11 Dec 2005 Perhaps a more realistic list of films than the ABC vote mentioned below is the Cinematical's list of seven SF movies that non-SF fans might like ... though still of course including Blade Runner.
08 Dec 2005 Are you a geek? Whether you are or not, you may be interested to know that Blade Runner came top of the Guardian newspaper's poll of Greatest Geek Movies. A slightly, not greatly, different list to the Guardian 'experts' 2004 article of Top Ten SF Movies.
04 Dec 2005 Blade Runner makes third place in an Australian "Best Film" vote for ABC TV. LotR not too surprisingly comes first. Amelie rather surprisingly comes second. Check it out at The Age or the ABC site.
19 Nov 2005 I mentioned the short animated film "Fragile Machine" back in August, but worth another mention I think. fps magazine chats to Ben Steele about the film of "a woman engineered into an android" (well, cyborg). Also check out the Aoineko main site and the Fragile Machine site.
15 Nov 2005 Boston's Weekly Dig checks out the Juan Maclean and his music - influenced by Blade Runner as evidenced by "Less than Human".
15 Nov 2005 With dystopian future films, it goes without saying that somone in charge is bad, that rich and poor are separated by an even larger gap than ever, and that there will be futuristic designs in abundance - of buildings, of clothes, of objects. Though, the best (like Blade Runner) will incorporate future retro design as well. But here is a warning not to directly associate the "total design" of the future with the totalitarianism often portrayed. The dramatic extreme of potential futures required to make a good future dystopia is probably not caused by the future design.
A side aspect of this article that occurred to me was the use of BR as image. Not just as the DVD of a good movie we might carry with us when travelling, but as symbology - a conceptual viewpoint of the future that passes as international image currency. Even as a state of mind? Today it is raining. My mind turns to BR. I close the blinds so I don't see the trees outside, but imagine the vast cityscape where I will never actually live but somehow is part of my psyche anyway.
15 Nov 2005 The Xbox 360 game console is about to be launched and so there is a certain buzz in certain circles with the move to High Definition, etc. But the console is useless without good games, so there is even more buzz about the games. One of them caught my eye - Perfect Dark Zero - you can see some new screenshots here - along with that inevitable description... that it has "Blade Runner-esque environments". Well, of course it does!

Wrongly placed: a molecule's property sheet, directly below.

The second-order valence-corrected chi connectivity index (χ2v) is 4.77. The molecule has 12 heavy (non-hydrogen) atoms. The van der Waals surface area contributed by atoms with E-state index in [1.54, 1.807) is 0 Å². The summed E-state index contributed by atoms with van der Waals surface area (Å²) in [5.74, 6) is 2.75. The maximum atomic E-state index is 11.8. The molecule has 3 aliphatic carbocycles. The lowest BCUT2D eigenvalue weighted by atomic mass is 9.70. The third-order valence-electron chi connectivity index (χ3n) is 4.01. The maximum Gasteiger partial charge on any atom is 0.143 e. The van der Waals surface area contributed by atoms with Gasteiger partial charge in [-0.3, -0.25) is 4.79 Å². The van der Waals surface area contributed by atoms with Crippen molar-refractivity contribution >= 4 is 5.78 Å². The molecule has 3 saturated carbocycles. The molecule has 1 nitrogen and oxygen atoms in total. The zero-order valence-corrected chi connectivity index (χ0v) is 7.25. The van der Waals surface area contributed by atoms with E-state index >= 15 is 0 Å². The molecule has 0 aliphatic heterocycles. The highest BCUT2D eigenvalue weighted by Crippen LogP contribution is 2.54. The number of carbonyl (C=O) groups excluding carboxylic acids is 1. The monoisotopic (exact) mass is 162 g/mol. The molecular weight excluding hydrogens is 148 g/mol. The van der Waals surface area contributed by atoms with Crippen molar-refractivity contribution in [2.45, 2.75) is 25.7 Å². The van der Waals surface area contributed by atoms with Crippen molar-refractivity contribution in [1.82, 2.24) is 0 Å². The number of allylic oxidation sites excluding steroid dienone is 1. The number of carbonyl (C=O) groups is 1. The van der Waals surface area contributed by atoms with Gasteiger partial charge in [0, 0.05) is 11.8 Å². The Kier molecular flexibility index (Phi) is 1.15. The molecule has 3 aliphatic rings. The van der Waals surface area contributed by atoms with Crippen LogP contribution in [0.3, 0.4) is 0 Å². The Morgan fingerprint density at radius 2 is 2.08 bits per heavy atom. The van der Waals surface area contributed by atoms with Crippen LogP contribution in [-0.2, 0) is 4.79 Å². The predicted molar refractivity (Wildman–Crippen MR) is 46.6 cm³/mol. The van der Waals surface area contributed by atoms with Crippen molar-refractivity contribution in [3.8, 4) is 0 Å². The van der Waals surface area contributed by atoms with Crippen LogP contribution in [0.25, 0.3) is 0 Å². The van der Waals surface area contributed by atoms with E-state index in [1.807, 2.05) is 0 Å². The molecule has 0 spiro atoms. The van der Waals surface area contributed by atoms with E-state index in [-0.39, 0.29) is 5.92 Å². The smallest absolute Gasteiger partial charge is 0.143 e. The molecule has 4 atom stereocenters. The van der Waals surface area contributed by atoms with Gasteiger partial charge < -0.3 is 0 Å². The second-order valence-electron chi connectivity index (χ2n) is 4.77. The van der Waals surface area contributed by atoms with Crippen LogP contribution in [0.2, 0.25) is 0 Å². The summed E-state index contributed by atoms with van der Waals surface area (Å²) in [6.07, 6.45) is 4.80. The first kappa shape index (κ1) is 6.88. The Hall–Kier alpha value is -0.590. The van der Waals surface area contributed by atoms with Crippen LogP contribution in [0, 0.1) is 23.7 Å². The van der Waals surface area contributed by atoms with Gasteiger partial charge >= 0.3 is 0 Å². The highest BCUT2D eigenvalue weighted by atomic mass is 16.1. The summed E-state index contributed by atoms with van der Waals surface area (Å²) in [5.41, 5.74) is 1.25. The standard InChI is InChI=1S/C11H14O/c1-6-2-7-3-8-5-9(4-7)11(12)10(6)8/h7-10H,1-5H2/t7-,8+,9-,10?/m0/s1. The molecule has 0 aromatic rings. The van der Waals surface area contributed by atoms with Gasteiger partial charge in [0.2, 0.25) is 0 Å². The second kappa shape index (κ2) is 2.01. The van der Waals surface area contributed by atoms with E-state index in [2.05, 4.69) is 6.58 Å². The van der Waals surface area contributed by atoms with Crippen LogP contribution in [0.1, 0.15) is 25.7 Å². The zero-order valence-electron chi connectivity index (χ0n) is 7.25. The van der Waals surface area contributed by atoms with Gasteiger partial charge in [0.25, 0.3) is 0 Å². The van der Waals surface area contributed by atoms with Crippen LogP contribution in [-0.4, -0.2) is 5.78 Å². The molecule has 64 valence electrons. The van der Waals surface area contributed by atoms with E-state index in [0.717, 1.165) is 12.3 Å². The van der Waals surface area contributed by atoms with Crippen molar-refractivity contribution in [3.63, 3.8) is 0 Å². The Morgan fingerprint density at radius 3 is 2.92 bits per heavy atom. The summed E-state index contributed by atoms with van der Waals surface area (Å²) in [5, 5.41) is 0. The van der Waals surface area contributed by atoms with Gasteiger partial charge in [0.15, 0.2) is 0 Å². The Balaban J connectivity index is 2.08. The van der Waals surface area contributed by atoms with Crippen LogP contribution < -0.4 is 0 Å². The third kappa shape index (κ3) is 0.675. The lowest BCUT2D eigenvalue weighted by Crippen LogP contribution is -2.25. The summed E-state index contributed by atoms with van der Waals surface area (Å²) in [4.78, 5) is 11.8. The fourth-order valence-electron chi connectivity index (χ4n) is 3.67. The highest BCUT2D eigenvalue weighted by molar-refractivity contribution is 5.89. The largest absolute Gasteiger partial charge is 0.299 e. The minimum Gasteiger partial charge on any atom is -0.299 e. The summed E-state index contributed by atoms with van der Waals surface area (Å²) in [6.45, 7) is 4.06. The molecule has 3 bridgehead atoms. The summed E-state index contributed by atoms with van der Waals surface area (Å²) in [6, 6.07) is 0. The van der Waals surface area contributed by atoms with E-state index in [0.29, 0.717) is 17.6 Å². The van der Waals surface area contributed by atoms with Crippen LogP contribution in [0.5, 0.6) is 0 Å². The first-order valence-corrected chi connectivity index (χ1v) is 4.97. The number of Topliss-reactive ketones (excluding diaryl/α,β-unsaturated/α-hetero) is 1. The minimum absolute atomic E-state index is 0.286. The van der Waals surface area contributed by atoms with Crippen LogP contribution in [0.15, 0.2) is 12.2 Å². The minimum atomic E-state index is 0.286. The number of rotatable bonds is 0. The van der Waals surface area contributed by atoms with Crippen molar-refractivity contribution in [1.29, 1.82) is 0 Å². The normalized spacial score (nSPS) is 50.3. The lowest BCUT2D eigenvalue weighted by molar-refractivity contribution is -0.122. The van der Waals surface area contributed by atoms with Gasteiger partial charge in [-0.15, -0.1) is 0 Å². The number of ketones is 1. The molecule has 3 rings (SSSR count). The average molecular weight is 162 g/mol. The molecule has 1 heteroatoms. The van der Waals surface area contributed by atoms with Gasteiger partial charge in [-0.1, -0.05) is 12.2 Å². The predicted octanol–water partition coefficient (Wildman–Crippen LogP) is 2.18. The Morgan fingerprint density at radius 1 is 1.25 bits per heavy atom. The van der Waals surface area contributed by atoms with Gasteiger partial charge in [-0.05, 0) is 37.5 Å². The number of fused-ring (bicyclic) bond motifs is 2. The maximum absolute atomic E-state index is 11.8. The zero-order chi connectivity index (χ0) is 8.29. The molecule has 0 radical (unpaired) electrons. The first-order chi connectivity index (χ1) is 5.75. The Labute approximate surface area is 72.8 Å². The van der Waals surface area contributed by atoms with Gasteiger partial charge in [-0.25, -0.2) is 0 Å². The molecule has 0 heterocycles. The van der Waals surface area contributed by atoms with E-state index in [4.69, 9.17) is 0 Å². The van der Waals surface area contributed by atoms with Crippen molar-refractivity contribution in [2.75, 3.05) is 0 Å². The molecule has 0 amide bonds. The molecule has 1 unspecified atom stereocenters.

10 Nov 2005 Are you a nerd? Is it 3004? Well watch out for the Nerd Hunter then. He's gonna hunt you down, because in 3004, it is illegal to be a nerd on Earth, punishable by death. This is actually an 8 minute film by Jon Schnepp - "Nerd Hunter 3004" and is mostly a spoof of Blade Runner. Film Threat reports.
08 Nov 2005 When a screenwriter is so recognised for one particular film as Hampton Fancher is with Blade Runner, he tends to be mentioned all over with that specific reference. So today I'll point you to the 2005 Hampton Fancher in the news. Reported as advisor on a film "made with assistance from the National Commission for Culture and the Arts and New York University". The film, called Rigodon, is about "the spiritual journeys of three Filipino immigrants in post-9/11 New York City -- chasing after the American dream amid prevailing suspicion, racial profiling and government crackdowns". Read the full story at ABS-CBN.
08 Nov 2005 Would you be interested if I told you that November 11-13, Edinburgh will host the European Biomedical Ethics Film Festival? How about if I mention it is to showcase a number of films related to bioethics, human cloning and stem cell research ... like Blade Runner perhaps? (except see end of this entry) Some fictional films plus some documentaries on the subject matter will be shown. The idea that this group of scientists had is that maybe they could engage the public more on discussion of these sensitive and oft misunderstood issues. (And there will be debates with scientists and other guests including religious representation.) It is likely to be well received in Britain with its generally pro-science attitude. I wonder how it would play in the USA with ... well lets just say vastly more people who push political-religious viewpoints. But there is hope - I first found out about this in the US-based Science and Theology News. NB: Unfortunately, Blade Runner is no longer being shown and is replaced by 6th Day - according to the Ethics of Cloning section of the Edinburgh film festival site.